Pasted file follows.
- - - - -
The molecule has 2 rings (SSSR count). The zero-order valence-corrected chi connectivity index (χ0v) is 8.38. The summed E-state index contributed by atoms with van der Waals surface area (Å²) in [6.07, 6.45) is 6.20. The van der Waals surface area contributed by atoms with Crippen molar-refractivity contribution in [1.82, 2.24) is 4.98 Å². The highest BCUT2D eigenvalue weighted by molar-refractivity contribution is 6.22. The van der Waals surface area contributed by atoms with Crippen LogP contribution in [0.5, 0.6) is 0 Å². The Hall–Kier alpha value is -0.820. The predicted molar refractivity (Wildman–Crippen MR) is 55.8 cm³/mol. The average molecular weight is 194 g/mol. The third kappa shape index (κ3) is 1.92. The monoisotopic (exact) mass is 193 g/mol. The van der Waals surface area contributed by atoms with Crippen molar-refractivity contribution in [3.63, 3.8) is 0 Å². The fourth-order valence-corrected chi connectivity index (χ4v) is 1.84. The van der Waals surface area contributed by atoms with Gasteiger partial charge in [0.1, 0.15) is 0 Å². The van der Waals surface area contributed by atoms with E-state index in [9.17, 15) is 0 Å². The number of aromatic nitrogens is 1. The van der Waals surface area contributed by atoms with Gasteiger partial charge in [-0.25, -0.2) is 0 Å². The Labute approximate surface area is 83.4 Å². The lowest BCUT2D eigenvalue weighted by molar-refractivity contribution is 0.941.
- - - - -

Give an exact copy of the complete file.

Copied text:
The molecule has 2 rings (SSSR count). The zero-order valence-corrected chi connectivity index (χ0v) is 8.38. The summed E-state index contributed by atoms with van der Waals surface area (Å²) in [6.07, 6.45) is 6.20. The van der Waals surface area contributed by atoms with Crippen molar-refractivity contribution in [1.82, 2.24) is 4.98 Å². The highest BCUT2D eigenvalue weighted by molar-refractivity contribution is 6.22. The van der Waals surface area contributed by atoms with Crippen LogP contribution in [0.5, 0.6) is 0 Å². The Hall–Kier alpha value is -0.820. The predicted molar refractivity (Wildman–Crippen MR) is 55.8 cm³/mol. The average molecular weight is 194 g/mol. The third kappa shape index (κ3) is 1.92. The monoisotopic (exact) mass is 193 g/mol. The van der Waals surface area contributed by atoms with Crippen molar-refractivity contribution in [3.63, 3.8) is 0 Å². The fourth-order valence-corrected chi connectivity index (χ4v) is 1.84. The van der Waals surface area contributed by atoms with Gasteiger partial charge in [0.1, 0.15) is 0 Å². The van der Waals surface area contributed by atoms with E-state index in [9.17, 15) is 0 Å². The number of aromatic nitrogens is 1. The van der Waals surface area contributed by atoms with Gasteiger partial charge in [-0.25, -0.2) is 0 Å². The Labute approximate surface area is 83.4 Å². The lowest BCUT2D eigenvalue weighted by molar-refractivity contribution is 0.941.